Mar 29

A reader of the ApartmentAssoc Yahoo Group asks:

Am I correct when I say a 2 story 4 unit building w/ a basement would need 7 co detectors installed.  Can they be combo smoke/co detectors or do we need separate detectors for each function?  Any help would be appreciated…..Thanks

My reply cleaned up a bit from the original is below As of April 1st, 2010 Wisconsin began requiring CO detectors in all multifamily buildings. As of February 1st, 2011 the requirement expanded to all residential buildings including owner occupied single families.  There are a few exceptions such as units that have electric heat AND do not have attached garages AND do not have gas stoves; as well as those with sealed combustion furnaces and water heaters that are inspected regularly.But most WI residential buildings now must have carbon monoxide detectors.

Where to install and how many carbon monoxide detectors are required depends on a number of factors.

The combination smoke detector/CO detector units are okay as long as they are UL listed.  There is no hard and fast rule on how many carbon monoxide detectors are required.  This really depends on the size and configuration of the building. Smart owners will error on the side of too many.

CO Detector requirements for multiunit buildings

Remember that a multiunit building under Wisconsin state code is three units and up in a single structure. In each unit you need one CO detector within 15′ of each bedroom.  So it could be as little as one or as many as the number of bedrooms. (The references in italics are to the Wisconsin Statutes Chapter 101 which can be found here)

§101.149(2)(a)2. Within 15 feet of each sleeping area of a unit that has a fuel-burning appliance. §101.149(2)(a)3. Within 15 feet of each sleeping area of a unit that is immediately adjacent to a unit that has a fuel-burning appliance.

You need at least one in each common hallway.  It could be more if the hallways are over 75′

§101.149(2)(a)5. In each hallway leading from a unit that has a fuel-burning appliance, in a location that is within 75 feet from the unit, except that, if there is no electrical outlet within this distance, the owner shall place the carbon monoxide detector at the closest available electrical outlet in the hallway.

You need at least one in each basement.

§101.149(2)(a)1. In the basement of the building if the basement has a fuel-burning appliance.

You need one within 75′ of any room that has a fuel burning appliance that is not a bedroom.

101.149(2)(a)4. In each room that has a fuel-burning appliance and that is not used as a sleeping area. A carbon monoxide detector shall be installed under this subdivision not more than 75 feet from the fuel-burning appliance.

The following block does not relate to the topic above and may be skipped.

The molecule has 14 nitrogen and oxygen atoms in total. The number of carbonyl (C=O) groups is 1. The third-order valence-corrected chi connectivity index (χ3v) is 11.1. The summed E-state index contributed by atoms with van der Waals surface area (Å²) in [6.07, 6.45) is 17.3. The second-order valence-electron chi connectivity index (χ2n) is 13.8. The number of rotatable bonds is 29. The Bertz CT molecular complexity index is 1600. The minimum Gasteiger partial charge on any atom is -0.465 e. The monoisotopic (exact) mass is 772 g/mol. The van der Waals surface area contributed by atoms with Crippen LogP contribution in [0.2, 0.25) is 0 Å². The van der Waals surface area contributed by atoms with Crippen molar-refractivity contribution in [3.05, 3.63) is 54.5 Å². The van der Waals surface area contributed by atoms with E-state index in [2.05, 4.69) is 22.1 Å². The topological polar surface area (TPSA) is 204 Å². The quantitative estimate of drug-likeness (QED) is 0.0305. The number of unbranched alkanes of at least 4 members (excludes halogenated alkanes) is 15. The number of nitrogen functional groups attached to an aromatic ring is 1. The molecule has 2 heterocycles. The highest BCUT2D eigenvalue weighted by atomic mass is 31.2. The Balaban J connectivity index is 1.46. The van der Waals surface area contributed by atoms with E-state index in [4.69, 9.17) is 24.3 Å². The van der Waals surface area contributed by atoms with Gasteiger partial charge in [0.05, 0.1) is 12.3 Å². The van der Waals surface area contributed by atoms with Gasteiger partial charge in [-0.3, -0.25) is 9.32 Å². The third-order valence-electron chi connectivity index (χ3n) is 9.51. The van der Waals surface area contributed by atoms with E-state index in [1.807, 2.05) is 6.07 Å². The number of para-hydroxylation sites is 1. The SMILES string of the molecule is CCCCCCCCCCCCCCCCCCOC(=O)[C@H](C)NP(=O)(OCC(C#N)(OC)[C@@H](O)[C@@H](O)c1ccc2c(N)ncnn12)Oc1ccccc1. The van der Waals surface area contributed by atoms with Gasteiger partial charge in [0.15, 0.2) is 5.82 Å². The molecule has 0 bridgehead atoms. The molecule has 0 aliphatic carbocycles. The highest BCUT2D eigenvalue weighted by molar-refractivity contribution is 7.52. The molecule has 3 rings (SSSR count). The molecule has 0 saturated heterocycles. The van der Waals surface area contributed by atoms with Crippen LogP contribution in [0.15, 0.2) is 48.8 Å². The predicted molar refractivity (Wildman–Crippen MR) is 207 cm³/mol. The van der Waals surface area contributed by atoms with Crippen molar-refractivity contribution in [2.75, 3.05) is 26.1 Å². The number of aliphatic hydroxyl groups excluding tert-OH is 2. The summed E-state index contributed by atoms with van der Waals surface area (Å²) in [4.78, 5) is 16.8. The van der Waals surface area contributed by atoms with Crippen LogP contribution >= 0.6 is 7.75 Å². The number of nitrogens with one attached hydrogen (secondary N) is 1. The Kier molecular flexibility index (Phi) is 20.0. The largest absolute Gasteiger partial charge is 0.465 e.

While at first you may not think this one applies unless you have a wall furnace or space heater, but remember that a gas stove in the kitchen is considered a fuel burning appliance.

 

CO Detector requirements for One & Two Family

In one and two unit buildings the requirement for CO detectors are a minimum of one per unit and one in the basement.  If the unit is a multilevel then you must have one on each floor The law can be found here, however the important part of the law for most landlords and homeowners  are the following two paragraphs:

“101.647(3)(a) The owner of a dwelling shall install a functional carbon monoxide detector in the basement of the dwelling and on each floor level except the attic, garage, or storage area of each dwelling unit. A carbon monoxide detector wired to the dwelling’s electrical wiring system shall have a backup battery power supply. Except as provided under par. (b), the occupant of the dwelling unit shall maintain any carbon monoxide detector in that unit. This paragraph does not apply to the owner of a dwelling that has no attached garage, no fireplace, and no fuel-burning appliance.”“(b) If any occupant who is not the owner of a dwelling, or any person authorized by state law or by city, village, town, or county ordinance or resolution to exercise powers or duties involving inspection of real or personal property, gives written notice to the owner that the carbon monoxide detector is not functional, the owner shall provide, within 5 days after receipt of that notice, any maintenance necessary to make that carbon monoxide detector functional.”

3 Responses to “Where to install CO detectors”

  1. ARG Enterprises says:

    Do you know if less expensive carbon monoxide detectors that just stick to the wall and change colors if CO detected are allowable?

  2. An outstanding share! I’ve just forwarded this onto a coworker who has been doing a little research on this. And he in fact bought me breakfast because I stumbled upon it for him… lol. So allow me to reword this…. Thanks for the meal!! But yeah, thanks for spending some time to discuss this topic here on your blog.

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